“There’s a city in my mind / come along and take a ride” sings David Byrne. I’m in a dentist chair receiving local anesthetic. The Talking Heads’ Road to Nowhere is traveling from my phone to my ears. My mouth is here for a root canal. I’m scared, tense — my fingers nervously grip each other like thumb-wrestling lobsters. “it’s all right, baby it’s all right” Byrne assures me. I’m woozy from a combination of the drugs and my body’s own opiates. DJ Brian Blackout is taking me on a ride to a city in my mind. Wait, Lobsters don’t have thumbs. ”it’s all right, baby it’s all right.”
The thump and sheen of Narada’s Divine Emotions plays call and response with the saw tooth buzz bass of the dentist drill. Instant remix. I wonder if the dentist can hear the music as it escapes my open-clamped mouth. Does my skull shape the sound before it gets to her, like Roger Troutman’s talkbox on a Zapp record? I can only see her eyes, but they are beautiful. The masked stranger speaks gently to me while intermittentlyadministering jolts of pain. A tube hangs from my mouth, but it’s not piping in synth riffs, it’s sucking out drool.
Blackout’s 30 minute joyride continues as I lay immobile and fully horizontal in the dentist’s chair. ”You Can’t Run From My Love” chants Peaches, and it’s true. I have enough silver in my mouth to kill four werewolves. I’m not going anywhere. At least my body isn’t. My mind is at a carnival in a hospital parking lot in Sewell, New Jersey. I’m 15-years-old and I’ve paid six tickets to ride the Music Express. I bob up and down while revolving on a giant turntable like a record that’s been warped by a cigarette lighter. The percussion thins out in the break, then the vocal and the pulsing baseline disappear in a laser burst. The MermaidS‘ Do mE is mixed in seamlessly. The song is perfect and warm and thick like the summer air. Lights from games of chance leave trails as I whiz by them at 45rpm. I close my eyes and watch the purple-red flashes against my eyelids.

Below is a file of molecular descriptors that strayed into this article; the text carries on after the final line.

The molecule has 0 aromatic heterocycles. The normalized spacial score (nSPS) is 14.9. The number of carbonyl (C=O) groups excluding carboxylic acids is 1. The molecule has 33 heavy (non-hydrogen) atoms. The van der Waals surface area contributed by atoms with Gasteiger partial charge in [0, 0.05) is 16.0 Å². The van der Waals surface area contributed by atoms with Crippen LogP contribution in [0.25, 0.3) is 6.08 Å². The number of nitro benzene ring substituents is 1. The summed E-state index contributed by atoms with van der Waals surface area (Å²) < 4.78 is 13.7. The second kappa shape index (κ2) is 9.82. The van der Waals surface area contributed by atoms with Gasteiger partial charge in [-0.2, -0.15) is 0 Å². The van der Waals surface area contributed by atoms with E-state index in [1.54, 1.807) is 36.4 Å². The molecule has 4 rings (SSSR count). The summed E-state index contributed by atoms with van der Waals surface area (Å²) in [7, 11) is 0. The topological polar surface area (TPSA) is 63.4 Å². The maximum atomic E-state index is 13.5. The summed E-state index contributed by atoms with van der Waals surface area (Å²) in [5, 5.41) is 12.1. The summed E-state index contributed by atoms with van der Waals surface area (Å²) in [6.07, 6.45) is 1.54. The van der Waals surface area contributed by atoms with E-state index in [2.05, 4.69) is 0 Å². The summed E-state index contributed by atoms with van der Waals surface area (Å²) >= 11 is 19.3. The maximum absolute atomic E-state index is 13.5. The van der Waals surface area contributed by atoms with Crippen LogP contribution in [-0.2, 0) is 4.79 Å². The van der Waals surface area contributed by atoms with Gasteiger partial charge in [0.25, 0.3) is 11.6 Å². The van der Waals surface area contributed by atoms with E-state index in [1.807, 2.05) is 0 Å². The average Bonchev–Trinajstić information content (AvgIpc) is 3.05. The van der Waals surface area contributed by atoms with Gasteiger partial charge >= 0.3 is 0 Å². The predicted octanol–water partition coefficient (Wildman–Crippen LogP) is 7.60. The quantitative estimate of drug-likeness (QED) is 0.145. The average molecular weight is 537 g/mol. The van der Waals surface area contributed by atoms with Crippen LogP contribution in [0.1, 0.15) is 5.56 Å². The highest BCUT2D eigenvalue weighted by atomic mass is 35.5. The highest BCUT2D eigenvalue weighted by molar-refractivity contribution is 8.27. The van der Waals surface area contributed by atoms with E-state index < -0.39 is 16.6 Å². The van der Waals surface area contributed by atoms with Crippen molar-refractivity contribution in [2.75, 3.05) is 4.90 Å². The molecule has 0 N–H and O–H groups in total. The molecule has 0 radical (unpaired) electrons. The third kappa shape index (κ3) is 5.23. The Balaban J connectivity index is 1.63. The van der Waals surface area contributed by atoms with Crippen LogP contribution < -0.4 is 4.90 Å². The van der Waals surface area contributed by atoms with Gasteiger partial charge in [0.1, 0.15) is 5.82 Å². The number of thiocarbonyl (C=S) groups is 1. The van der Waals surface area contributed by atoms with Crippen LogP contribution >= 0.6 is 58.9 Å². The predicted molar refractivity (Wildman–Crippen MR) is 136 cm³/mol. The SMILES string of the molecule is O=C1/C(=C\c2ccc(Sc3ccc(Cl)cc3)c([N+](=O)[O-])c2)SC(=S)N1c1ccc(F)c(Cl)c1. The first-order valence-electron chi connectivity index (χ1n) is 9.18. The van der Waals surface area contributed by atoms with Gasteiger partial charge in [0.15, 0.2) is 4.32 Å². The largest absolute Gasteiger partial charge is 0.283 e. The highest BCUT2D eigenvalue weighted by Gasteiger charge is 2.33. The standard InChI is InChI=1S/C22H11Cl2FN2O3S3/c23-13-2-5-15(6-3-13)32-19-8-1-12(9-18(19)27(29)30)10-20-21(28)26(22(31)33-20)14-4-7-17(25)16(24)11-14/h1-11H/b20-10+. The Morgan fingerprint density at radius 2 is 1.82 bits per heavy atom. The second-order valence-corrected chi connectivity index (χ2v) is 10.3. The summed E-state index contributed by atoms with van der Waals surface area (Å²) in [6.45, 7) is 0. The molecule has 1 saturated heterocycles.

I open my eyes. The dentist light shines down on me. She asks if I feel any pain — just a little. I close my eyes again. I’m lacing up roller skates at the Skate Key in the Bronx. It’s a friend’s birthday and we’ve made the long journey up from Brooklyn. Eddie Kendricks Goin’ Up in Smoke recalls the disco glory of this soon to be gone paradise. “What is it now?”, I wonder, “A car wash?” The beat doubles up. It’s too fast for anyone but the pros to skate to. There’s a reason they put disco lights on the ceiling of this place.
By the time Robert Palmer’s You Are in My System drops its full weight, I’m at Twilo on west 27th street in Manhattan. Back in the dentist’s chair, my feet are finding it impossible not to move. At Twilo, the kids are finding it impossible to keep from wrapping their arms around speaker columns that stretch to the roof. The bass is thunderous, the treble smacks like 1000 pounds of sugar-free chewing gum.
I wince as I’m poked in a bad place. Each tooth has at least two canals and my #19 molar has three. Lucky me. I’m given another dose of Novocain. High hats clatter like a freight train, announcing the arrival of Mercury’s You Lift Me Up. Nine feet above the dentist chair I can no longer feel the left side of my face. The skin and hair on the back of my head has peeled off and all I can see is the blurred glow of the florescent lights. It’s like a thousand glow sticks. A song from last year is teaching me to love 90s house again. A band from Switzerland, named for our galaxy’s innermost planet, is the soundtrack to my sensory deprivation. It’s Altered States soundtracked with Piano House.
When it’s over, I feel peaceful. I’m exhausted. I’m at a rave in a disused warehouse at the end of a long pier. The sky is early morning blue-grey. In a few minutes the sun will rise over the ocean. I have met Brian Blackout and he has taken me places I thought I had lost the directions to.
Brian will take you to far away places this Saturday May 5th at Ugly Rhino’s Cinco De Mayo party where he will DJ with the rest of the YDH2S Crew. More info here.